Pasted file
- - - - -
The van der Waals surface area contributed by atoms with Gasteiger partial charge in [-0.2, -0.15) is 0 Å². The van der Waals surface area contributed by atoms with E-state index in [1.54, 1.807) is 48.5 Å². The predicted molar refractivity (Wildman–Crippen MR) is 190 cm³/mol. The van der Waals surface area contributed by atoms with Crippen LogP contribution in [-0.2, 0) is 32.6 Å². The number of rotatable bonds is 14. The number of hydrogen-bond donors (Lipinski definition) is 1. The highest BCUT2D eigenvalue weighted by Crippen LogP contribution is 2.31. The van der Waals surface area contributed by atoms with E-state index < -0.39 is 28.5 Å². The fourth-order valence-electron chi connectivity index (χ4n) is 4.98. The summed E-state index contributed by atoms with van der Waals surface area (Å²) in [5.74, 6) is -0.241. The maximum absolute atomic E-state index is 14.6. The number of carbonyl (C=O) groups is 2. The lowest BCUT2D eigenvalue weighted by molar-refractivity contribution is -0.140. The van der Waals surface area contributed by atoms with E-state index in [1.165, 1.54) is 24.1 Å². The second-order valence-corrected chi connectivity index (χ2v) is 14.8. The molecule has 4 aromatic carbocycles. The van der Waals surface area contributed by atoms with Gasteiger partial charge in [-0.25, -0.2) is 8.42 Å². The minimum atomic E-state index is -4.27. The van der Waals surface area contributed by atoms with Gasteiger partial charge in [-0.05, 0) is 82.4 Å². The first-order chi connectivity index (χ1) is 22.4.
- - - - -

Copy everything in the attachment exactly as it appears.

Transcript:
The van der Waals surface area contributed by atoms with Gasteiger partial charge in [-0.2, -0.15) is 0 Å². The van der Waals surface area contributed by atoms with E-state index in [1.54, 1.807) is 48.5 Å². The predicted molar refractivity (Wildman–Crippen MR) is 190 cm³/mol. The van der Waals surface area contributed by atoms with Crippen LogP contribution in [-0.2, 0) is 32.6 Å². The number of rotatable bonds is 14. The number of hydrogen-bond donors (Lipinski definition) is 1. The highest BCUT2D eigenvalue weighted by Crippen LogP contribution is 2.31. The van der Waals surface area contributed by atoms with E-state index < -0.39 is 28.5 Å². The fourth-order valence-electron chi connectivity index (χ4n) is 4.98. The summed E-state index contributed by atoms with van der Waals surface area (Å²) in [5.74, 6) is -0.241. The maximum absolute atomic E-state index is 14.6. The number of carbonyl (C=O) groups is 2. The lowest BCUT2D eigenvalue weighted by molar-refractivity contribution is -0.140. The van der Waals surface area contributed by atoms with E-state index in [1.165, 1.54) is 24.1 Å². The second-order valence-corrected chi connectivity index (χ2v) is 14.8. The molecule has 4 aromatic carbocycles. The van der Waals surface area contributed by atoms with Gasteiger partial charge in [-0.25, -0.2) is 8.42 Å². The minimum atomic E-state index is -4.27. The van der Waals surface area contributed by atoms with Gasteiger partial charge in [-0.05, 0) is 82.4 Å². The first-order chi connectivity index (χ1) is 22.4.